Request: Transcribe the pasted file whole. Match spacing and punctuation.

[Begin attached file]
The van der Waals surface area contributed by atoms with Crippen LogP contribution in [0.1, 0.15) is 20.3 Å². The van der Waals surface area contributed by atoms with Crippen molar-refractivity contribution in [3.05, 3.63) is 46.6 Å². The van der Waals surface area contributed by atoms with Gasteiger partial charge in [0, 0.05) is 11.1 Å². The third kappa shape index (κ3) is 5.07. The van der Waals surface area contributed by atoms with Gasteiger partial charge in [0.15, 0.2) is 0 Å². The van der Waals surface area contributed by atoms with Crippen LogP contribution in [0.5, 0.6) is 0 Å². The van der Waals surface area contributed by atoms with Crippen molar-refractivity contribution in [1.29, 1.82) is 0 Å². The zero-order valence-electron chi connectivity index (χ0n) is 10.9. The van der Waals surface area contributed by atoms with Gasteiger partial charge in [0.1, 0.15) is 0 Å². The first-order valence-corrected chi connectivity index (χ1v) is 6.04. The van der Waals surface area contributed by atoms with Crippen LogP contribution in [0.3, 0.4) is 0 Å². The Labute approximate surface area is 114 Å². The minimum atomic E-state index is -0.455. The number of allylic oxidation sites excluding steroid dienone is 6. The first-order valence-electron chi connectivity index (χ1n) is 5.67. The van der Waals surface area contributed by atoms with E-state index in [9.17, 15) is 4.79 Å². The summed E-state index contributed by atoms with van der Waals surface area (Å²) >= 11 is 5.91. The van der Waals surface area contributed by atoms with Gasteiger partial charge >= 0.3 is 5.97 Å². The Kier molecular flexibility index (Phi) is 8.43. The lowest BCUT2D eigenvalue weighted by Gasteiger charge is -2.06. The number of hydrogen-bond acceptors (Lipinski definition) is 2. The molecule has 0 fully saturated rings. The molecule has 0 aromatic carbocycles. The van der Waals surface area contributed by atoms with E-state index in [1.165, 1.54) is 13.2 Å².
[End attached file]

The van der Waals surface area contributed by atoms with Crippen LogP contribution in [0.1, 0.15) is 20.3 Å². The van der Waals surface area contributed by atoms with Crippen molar-refractivity contribution in [3.05, 3.63) is 46.6 Å². The van der Waals surface area contributed by atoms with Gasteiger partial charge in [0, 0.05) is 11.1 Å². The third kappa shape index (κ3) is 5.07. The van der Waals surface area contributed by atoms with Gasteiger partial charge in [0.15, 0.2) is 0 Å². The van der Waals surface area contributed by atoms with Crippen LogP contribution in [0.5, 0.6) is 0 Å². The van der Waals surface area contributed by atoms with Crippen molar-refractivity contribution in [1.29, 1.82) is 0 Å². The zero-order valence-electron chi connectivity index (χ0n) is 10.9. The van der Waals surface area contributed by atoms with Gasteiger partial charge in [0.1, 0.15) is 0 Å². The first-order valence-corrected chi connectivity index (χ1v) is 6.04. The van der Waals surface area contributed by atoms with Crippen LogP contribution in [0.3, 0.4) is 0 Å². The Labute approximate surface area is 114 Å². The minimum atomic E-state index is -0.455. The number of allylic oxidation sites excluding steroid dienone is 6. The first-order valence-electron chi connectivity index (χ1n) is 5.67. The van der Waals surface area contributed by atoms with E-state index in [9.17, 15) is 4.79 Å². The summed E-state index contributed by atoms with van der Waals surface area (Å²) >= 11 is 5.91. The van der Waals surface area contributed by atoms with Gasteiger partial charge >= 0.3 is 5.97 Å². The Kier molecular flexibility index (Phi) is 8.43. The lowest BCUT2D eigenvalue weighted by Gasteiger charge is -2.06. The number of hydrogen-bond acceptors (Lipinski definition) is 2. The molecule has 0 fully saturated rings. The molecule has 0 aromatic carbocycles. The van der Waals surface area contributed by atoms with E-state index in [1.165, 1.54) is 13.2 Å².